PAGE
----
NCPA - National Center for Policy Analysis


January 24, 2006

Recently, Canada has blamed the United States for its dramatic increase in violent crime; but the problem isn't Americans illegally running guns to Canada, but Canadian criminals illegally importing guns from wherever they can get them, says Alan Gottlieb, founder of the Second Amendment Foundation.

Canada's experience simply demonstrates that no matter what kind of gun control law a government passes, that law is doomed to failure because instead of keeping guns out of the wrong hands, it disarms the wrong people, says Gottlieb.

According to researchers:

  • Canada's overall crime rate is now 50 percent higher than the crime rate in the United States; since the early 1990s, crime rates have risen in six of the 10 Canadian provinces and in seven of Canada's 10 biggest cities.
  • In 2003, the violent crime rate in the United States was 475 per 100,000 people, while up north, there were 963 violent crimes per 100,000 people.
  • The figure for sexual assault in Canada per 100,000 people was more than double that of the United States, 74 as opposed to 32.1, and the assault rate in Canada was more than twice that of states, 746 to America's 295.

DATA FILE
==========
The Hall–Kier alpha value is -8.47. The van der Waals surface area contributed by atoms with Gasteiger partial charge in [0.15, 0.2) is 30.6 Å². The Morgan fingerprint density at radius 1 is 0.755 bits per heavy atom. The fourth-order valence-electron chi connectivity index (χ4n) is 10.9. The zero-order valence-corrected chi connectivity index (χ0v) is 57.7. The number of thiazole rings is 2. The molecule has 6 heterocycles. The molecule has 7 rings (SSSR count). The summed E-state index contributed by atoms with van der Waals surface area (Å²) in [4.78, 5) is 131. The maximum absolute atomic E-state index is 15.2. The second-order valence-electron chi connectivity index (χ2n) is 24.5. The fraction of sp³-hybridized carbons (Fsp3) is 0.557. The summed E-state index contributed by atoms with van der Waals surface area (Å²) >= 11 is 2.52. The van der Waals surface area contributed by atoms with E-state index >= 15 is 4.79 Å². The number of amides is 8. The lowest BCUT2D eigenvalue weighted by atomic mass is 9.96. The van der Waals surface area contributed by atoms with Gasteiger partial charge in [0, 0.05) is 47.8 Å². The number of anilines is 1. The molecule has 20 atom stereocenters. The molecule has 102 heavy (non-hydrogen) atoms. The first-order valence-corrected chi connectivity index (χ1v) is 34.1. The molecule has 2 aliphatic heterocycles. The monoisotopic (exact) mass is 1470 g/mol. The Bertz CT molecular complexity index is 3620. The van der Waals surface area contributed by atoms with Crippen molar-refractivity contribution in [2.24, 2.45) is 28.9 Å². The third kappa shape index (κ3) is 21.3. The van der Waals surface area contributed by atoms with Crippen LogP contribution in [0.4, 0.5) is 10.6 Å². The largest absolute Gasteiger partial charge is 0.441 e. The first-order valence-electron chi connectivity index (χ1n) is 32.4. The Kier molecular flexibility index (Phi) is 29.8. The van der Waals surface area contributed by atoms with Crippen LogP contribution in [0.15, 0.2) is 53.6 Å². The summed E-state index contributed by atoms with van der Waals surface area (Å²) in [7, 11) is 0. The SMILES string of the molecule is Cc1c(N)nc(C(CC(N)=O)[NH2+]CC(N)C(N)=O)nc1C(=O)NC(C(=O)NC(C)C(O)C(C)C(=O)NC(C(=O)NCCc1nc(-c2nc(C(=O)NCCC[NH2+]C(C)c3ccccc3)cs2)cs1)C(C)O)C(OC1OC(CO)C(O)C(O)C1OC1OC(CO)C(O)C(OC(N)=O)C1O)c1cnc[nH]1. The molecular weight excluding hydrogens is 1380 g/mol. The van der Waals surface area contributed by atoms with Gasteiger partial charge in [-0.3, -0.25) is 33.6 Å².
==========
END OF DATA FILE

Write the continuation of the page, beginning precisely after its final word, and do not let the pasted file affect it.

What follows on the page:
• In 2005, Toronto had 78 murders; that's a 28 percent increase in homicide since 1995.

Moreover, this shift in crime rates between the two countries has occurred while dozens of U.S. states have adopted "right-to-carry" and "shall-issue" handgun laws. During the same period, Canada's gun laws have gotten more restrictive, with the national gun registry being implemented, says Gottlieb.

Furthermore, the disparity in crime rates says it all about how well gun registration works to stop crime, as opposed to actually carrying guns to deter criminals, and fight back if necessary, says Gottlieb.

Source: Alan Gottlieb, "As the crime situation up north goes south," Fort Worth Star-Telegram, January 20, 2006.


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